Authors: James Jones
|Open Road Media (2011)|
—There was an almost
standard remark the night
medic on duty would make to
the newly arrived patients
at the hospital. He said,
“If you want anything, just
whistle for it.”
This book is dedicated to every man
who served in the US Armed Forces in
World War II—whether he survived
or not; whether he made a fortune
serving, or not; whether he fought
or not; whether he did time or not;
whether he went crazy, or didn’t.
Bounce, and dance; bounce, and dance;
Jiggle on your strings.
Whistle toward the graveyard.
Nobody knows who or what moves your batten.
You’ll not find out.
—Ancient French Jingle
Trans. from the French by
Introductory Note by Willie Morris
James Jones died in the hospital in Southampton, Long Island, New York, on May 9, 1977, of congestive heart failure. He was fifty-five.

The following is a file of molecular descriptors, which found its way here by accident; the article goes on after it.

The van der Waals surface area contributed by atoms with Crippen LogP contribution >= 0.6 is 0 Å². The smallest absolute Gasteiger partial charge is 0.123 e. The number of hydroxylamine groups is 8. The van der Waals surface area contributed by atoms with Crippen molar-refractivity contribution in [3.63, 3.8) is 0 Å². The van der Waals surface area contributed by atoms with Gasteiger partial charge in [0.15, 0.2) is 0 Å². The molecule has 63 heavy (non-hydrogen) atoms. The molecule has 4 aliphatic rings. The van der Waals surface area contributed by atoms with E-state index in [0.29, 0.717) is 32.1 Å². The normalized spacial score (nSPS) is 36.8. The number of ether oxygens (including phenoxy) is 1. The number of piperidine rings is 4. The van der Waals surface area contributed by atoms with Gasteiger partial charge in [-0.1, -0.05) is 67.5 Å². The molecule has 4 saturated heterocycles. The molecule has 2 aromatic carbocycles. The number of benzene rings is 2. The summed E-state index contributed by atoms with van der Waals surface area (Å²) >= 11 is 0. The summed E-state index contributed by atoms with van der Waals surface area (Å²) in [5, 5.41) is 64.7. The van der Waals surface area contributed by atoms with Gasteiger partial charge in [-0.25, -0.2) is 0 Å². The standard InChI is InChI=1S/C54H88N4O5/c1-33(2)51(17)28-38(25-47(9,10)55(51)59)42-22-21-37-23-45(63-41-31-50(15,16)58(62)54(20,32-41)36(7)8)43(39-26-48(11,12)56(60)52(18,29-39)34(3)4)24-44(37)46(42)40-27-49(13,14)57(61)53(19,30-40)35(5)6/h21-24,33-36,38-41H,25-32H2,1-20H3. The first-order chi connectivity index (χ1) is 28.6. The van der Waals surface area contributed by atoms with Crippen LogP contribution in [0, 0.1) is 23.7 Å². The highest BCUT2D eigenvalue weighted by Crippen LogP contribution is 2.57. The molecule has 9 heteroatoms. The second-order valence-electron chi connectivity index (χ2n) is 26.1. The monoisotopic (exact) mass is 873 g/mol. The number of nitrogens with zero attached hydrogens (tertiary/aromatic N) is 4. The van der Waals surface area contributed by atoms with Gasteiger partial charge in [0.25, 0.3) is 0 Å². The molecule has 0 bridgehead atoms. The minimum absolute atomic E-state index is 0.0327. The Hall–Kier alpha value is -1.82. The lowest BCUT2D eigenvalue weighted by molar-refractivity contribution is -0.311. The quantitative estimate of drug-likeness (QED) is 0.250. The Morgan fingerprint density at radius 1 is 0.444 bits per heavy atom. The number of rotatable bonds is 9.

was to have had thirty-four chapters. Jones had completed somewhat more than half of Chapter 31 when he again became seriously ill. However, he had already plotted in considerable, and indeed almost finished detail his remaining material.
I was his friend and neighbor, and in tape recordings and conversations with me over several months prior to his death, he left no doubt of his intentions for the concluding three chapters. As late as two days before he died, he was speaking into a tape recorder in the hospital.
He planned for these last chapters to be relatively short. The ending of
was firmly in his mind. All he lacked was time. Had he lived another month, I believe he would have written these chapters to his satisfaction. But he leaves what is essentially, by any judgment, a finished work.
In his note about this book, Jones has described his intentions on the scope of this work. This is the third novel in his war trilogy:
From Here to Eternity
(1951) being the first, then
The Thin Red Line
(1962), and now
He was obsessed by